EDITORIAL—Trifecta: Three fires in 17 days puts spotlight on Caltrans

By Patric Hedlund, Editor

A good-natured reader sent a quick email to us this week. The third Lebec fire in 17 days was just heading toward Digier Canyon as I received his note. Once again the fire started from the Caltrans right-of-way easement along the southbound lane of the Interstate 5 near the Fort Tejon exit of the Grapevine.

“Just wondering,” the reader asked. “Is there a fire bug loose in Lebec?”

The answer is ‘yes.’ There are 77,000 fire bugs loose each day, passing along the Grapevine. That is how many passenger cars and big rig vehicles are estimated to use the road daily. A Kern County fire investigator said at least 20% of those—or maybe many more—are likely to overheat when coming up the steepest grade of the infamous Grapevine. Older cars with failing catalytic converters are likely to spit out sizzling pieces of metal, hot as bullets, onto dry roadside grass. Big rigs with overheated brakes spray kindling-dry weeds with showers of sparks.

Failure by Caltrans to implement adequate weed abatement on their property is putting the Mountain Communities at risk.

Read page 7 today. Comments from six community members make the case clearly.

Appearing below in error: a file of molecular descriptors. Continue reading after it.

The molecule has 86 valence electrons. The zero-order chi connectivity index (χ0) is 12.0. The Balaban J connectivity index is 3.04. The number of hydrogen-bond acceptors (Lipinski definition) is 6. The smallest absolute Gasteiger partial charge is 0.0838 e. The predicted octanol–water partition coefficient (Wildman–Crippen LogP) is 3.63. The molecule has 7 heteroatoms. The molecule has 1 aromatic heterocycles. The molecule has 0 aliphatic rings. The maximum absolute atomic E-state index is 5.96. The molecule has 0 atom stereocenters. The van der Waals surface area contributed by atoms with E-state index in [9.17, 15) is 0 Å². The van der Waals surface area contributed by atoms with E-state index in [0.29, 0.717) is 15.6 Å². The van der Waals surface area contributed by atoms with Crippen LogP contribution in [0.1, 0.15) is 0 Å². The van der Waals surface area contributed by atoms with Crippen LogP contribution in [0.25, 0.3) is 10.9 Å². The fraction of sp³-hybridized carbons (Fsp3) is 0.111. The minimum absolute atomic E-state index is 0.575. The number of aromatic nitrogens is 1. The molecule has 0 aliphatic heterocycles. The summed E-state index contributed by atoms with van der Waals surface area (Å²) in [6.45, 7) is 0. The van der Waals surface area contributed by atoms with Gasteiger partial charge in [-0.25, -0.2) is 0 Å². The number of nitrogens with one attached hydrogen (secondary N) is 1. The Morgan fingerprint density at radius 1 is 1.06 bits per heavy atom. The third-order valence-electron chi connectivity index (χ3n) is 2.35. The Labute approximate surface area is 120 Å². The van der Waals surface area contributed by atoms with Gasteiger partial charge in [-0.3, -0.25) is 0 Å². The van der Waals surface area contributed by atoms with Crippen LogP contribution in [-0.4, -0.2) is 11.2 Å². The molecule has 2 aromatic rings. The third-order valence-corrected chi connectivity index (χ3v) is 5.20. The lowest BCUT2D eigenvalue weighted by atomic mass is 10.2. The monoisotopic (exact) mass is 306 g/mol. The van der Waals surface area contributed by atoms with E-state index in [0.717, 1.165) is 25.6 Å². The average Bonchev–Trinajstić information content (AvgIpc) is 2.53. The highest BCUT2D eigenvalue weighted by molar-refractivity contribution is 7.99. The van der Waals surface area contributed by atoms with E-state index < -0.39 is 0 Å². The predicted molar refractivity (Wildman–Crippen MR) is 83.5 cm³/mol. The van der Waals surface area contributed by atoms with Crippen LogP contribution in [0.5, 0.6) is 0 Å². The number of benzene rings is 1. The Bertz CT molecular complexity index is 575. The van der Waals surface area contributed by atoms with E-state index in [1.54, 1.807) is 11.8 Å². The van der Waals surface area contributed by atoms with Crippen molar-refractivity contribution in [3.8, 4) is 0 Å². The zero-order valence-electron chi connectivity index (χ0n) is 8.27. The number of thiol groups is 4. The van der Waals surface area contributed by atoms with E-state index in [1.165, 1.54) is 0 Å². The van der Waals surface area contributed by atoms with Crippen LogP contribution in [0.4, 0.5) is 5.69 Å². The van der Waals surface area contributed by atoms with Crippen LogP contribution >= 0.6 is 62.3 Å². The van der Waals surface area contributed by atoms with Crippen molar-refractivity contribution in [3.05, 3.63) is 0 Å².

When we asked a spokesman for Kern County’s Fire Planning Division why weed abatement was not enforced along the roadways, he sounded puzzled, then he said, “Our jurisdiction for fuel clearance is private property owners.”

When we asked Caltrans spokesperson Tami Conrado about their weed abatement program, she explained in detail that mowing weeds in that terrain during the dry months could cause a spark and start a fire. It sounded logical, if they were not responsible for maintaining one of the highest volume traffic flows in the state across that same stretch of roadway. Cars and trucks cause sparks. And the fires have, indeed, started.

“Caltrans has the same obligations as a homeowner,” the helpful Conrado said. “If the Kern County Fire Department tells us to clear our land, we have to do that.”

So the question comes back around to our beloved Kern County Fire Department. How many citations have they issued to Caltrans in the past three years for failure to comply with weed abatement requirements?

Surely, as our readers point out, preventing fires is far more economical than fighting them.

This is part of the July 26, 2013 online edition of The Mountain Enterprise.

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